Do IEEE Journals accept LaTeX-formatted manuscripts using the standard article or proc class provided by LaTeX?

It is not made clear to me, if I should stick with the IEEETrans class IEEE has provided me with or I can just use the standard article classes - pre-installed with LaTeX - and submit my manuscript this way.

Thanks in advance

  • 2
    Read the CFP. What template does it tell you to use? And stick to those instructions.
    – Alexandros
    Feb 14 '15 at 16:37
  • There is a latex template but these there is no references to what I am asking in this question.
    – bolzano
    Feb 14 '15 at 16:47
  • 3
  • 2
    Why you don't want to use IEEEtrans class?
    – Massimo Ortolano
    Feb 14 '15 at 17:35
  • 1. It takes a reasonable amount of time to reformat it (not the content or the way the terms should be expressed) and in case the manuscript does not fit this journal it may be time-consuming to format it again. 2. The article/proc classes seem to be more appealing to the eye and more easily readable in my opinion.
    – bolzano
    Feb 15 '15 at 9:45

My reading is that you can submit anything that complies with the rules on Manuscript Types and Lengths, but if you actually use the template for the journal you are submitting to, they really, really appreciate it. If your article is accepted, you will have to work with them to reformat it to use the specific journal's style.

  • Downvoters care to comment?
    – Bill Barth
    Feb 15 '15 at 0:37
  • 2
    I think that you might be technically correct, but that it is a bad idea, for the reasons I gave in my own answer.
    – jakebeal
    Feb 15 '15 at 1:28

I disagree with Bill Barth's answer: I strongly believe that you should use the LaTeX classes that IEEE has provided you with. The reasons are two-fold:

  1. The reviewers will be used to almost always seeing IEEE submissions in IEEE standard formats. If you submit in another format, it will likely prejudice the reviewers against you, as it will appear "amateurish." Whether or not this is fair, it is a risk you are taking with your paper that there is no need to take.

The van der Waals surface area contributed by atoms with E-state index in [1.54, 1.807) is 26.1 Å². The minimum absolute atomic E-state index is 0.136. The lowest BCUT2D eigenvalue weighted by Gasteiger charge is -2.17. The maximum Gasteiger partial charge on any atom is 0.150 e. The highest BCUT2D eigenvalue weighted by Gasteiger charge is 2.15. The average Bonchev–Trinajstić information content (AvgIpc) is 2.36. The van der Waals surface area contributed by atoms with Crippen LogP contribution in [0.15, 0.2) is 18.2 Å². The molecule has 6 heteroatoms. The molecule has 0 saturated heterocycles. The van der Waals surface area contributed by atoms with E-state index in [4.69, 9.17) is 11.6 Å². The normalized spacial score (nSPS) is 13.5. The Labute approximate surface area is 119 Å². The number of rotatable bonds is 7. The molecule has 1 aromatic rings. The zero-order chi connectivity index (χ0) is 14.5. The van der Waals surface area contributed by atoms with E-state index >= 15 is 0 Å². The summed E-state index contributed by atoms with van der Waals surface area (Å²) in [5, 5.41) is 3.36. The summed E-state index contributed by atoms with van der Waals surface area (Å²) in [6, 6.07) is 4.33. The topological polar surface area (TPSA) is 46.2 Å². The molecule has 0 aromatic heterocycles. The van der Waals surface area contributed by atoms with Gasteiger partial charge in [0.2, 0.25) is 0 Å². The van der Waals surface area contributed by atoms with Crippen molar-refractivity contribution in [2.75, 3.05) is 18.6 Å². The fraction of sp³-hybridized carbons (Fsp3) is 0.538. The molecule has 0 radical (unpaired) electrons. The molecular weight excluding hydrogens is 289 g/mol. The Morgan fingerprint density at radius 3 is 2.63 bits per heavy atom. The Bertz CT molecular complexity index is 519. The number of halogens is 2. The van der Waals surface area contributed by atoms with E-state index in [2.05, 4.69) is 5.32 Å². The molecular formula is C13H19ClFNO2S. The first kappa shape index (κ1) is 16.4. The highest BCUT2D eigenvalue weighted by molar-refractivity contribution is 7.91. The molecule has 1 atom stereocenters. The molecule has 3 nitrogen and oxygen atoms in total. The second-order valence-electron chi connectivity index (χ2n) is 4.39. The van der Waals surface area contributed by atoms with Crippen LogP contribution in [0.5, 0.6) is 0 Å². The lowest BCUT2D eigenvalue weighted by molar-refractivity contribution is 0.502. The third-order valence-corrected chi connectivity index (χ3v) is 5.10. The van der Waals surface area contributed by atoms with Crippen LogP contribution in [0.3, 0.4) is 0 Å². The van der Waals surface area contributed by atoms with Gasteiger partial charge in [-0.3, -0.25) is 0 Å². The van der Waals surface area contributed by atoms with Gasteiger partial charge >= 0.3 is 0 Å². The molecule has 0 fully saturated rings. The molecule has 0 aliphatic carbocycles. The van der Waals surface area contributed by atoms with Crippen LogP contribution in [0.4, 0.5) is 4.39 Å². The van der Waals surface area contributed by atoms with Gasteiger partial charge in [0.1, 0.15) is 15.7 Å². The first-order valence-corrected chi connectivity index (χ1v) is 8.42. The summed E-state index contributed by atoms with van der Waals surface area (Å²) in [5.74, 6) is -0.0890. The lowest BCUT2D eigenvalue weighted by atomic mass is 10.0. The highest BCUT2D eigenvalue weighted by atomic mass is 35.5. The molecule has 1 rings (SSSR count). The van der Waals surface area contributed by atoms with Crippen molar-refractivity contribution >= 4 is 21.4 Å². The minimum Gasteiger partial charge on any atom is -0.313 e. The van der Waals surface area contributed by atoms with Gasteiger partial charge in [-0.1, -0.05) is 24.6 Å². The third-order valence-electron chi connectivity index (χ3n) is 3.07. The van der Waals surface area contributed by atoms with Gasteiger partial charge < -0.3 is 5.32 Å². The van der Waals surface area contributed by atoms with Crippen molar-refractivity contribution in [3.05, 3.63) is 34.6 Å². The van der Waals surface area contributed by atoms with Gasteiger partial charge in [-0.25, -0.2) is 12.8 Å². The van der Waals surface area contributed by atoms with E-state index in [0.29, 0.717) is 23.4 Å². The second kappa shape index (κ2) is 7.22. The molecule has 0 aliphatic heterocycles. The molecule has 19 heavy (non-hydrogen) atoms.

2. Many IEEE journals have length constraints, and some are quite adamant about them. If you submit in a non-standard format, it will be difficult to tell whether you are actually complying with the length constraints or not. This may annoy the editor, again unnecessarily.

IEEE formats are pretty easy to use, and have really good instructions. Since that is the case, I simply see no up-side to avoiding the standard formatting, and plenty of down-side.

  • 2
    I think this should be flagged as the correct answer. For conferences that will appear directly to xplore it is a must as the requirements are strict and once you get used to the workflow of the IEEEtran it is very simple and a lot more productive to stick to it.
    – o4tlulz
    Feb 14 '15 at 23:27
  • 1
    Readers of these excellent points should be aware that outside of IEEE, ACM, and some other journals, which may prefer submission in the journal style, many commenters in the other question were in agreement that this was "presumptuous" in their field and could be detrimental. I tried to give a correct answer here given the strong field split in what is expected. Anyone who doesn't put these biases aside is unethical IMO, but following the norm is advisable.
    – Bill Barth
    Feb 15 '15 at 17:56

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